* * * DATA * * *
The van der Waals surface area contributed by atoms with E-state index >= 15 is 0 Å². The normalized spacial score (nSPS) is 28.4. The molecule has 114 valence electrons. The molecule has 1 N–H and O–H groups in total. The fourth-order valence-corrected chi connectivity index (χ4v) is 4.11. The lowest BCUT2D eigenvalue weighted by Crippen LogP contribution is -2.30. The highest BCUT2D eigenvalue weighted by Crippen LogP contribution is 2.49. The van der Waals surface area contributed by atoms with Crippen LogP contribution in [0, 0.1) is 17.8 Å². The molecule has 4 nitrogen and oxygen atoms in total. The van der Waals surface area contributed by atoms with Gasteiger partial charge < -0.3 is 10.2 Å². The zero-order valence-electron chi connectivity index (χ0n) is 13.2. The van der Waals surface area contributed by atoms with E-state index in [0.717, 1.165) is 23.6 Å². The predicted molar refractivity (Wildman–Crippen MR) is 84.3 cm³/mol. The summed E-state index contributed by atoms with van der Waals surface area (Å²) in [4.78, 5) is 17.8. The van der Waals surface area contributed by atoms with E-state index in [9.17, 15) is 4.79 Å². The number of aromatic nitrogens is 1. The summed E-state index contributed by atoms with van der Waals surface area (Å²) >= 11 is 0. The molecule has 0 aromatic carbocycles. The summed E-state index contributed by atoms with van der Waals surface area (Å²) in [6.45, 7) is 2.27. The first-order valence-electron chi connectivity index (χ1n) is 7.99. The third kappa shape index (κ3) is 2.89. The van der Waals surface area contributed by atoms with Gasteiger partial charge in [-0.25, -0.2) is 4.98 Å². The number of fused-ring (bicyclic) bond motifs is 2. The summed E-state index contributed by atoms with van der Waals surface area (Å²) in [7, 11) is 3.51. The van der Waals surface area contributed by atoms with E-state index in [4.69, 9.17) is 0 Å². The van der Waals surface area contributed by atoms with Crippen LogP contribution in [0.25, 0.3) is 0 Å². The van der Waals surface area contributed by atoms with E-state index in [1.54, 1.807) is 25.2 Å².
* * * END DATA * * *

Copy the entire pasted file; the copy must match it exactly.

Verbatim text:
The van der Waals surface area contributed by atoms with E-state index >= 15 is 0 Å². The normalized spacial score (nSPS) is 28.4. The molecule has 114 valence electrons. The molecule has 1 N–H and O–H groups in total. The fourth-order valence-corrected chi connectivity index (χ4v) is 4.11. The lowest BCUT2D eigenvalue weighted by Crippen LogP contribution is -2.30. The highest BCUT2D eigenvalue weighted by Crippen LogP contribution is 2.49. The van der Waals surface area contributed by atoms with Crippen LogP contribution in [0, 0.1) is 17.8 Å². The molecule has 4 nitrogen and oxygen atoms in total. The van der Waals surface area contributed by atoms with Gasteiger partial charge < -0.3 is 10.2 Å². The zero-order valence-electron chi connectivity index (χ0n) is 13.2. The van der Waals surface area contributed by atoms with E-state index in [0.717, 1.165) is 23.6 Å². The predicted molar refractivity (Wildman–Crippen MR) is 84.3 cm³/mol. The summed E-state index contributed by atoms with van der Waals surface area (Å²) in [4.78, 5) is 17.8. The van der Waals surface area contributed by atoms with E-state index in [9.17, 15) is 4.79 Å². The number of aromatic nitrogens is 1. The summed E-state index contributed by atoms with van der Waals surface area (Å²) >= 11 is 0. The molecule has 0 aromatic carbocycles. The summed E-state index contributed by atoms with van der Waals surface area (Å²) in [6.45, 7) is 2.27. The first-order valence-electron chi connectivity index (χ1n) is 7.99. The third kappa shape index (κ3) is 2.89. The van der Waals surface area contributed by atoms with Gasteiger partial charge in [-0.25, -0.2) is 4.98 Å². The number of fused-ring (bicyclic) bond motifs is 2. The summed E-state index contributed by atoms with van der Waals surface area (Å²) in [7, 11) is 3.51. The van der Waals surface area contributed by atoms with E-state index in [4.69, 9.17) is 0 Å². The van der Waals surface area contributed by atoms with Crippen LogP contribution in [0.25, 0.3) is 0 Å². The van der Waals surface area contributed by atoms with E-state index in [1.54, 1.807) is 25.2 Å².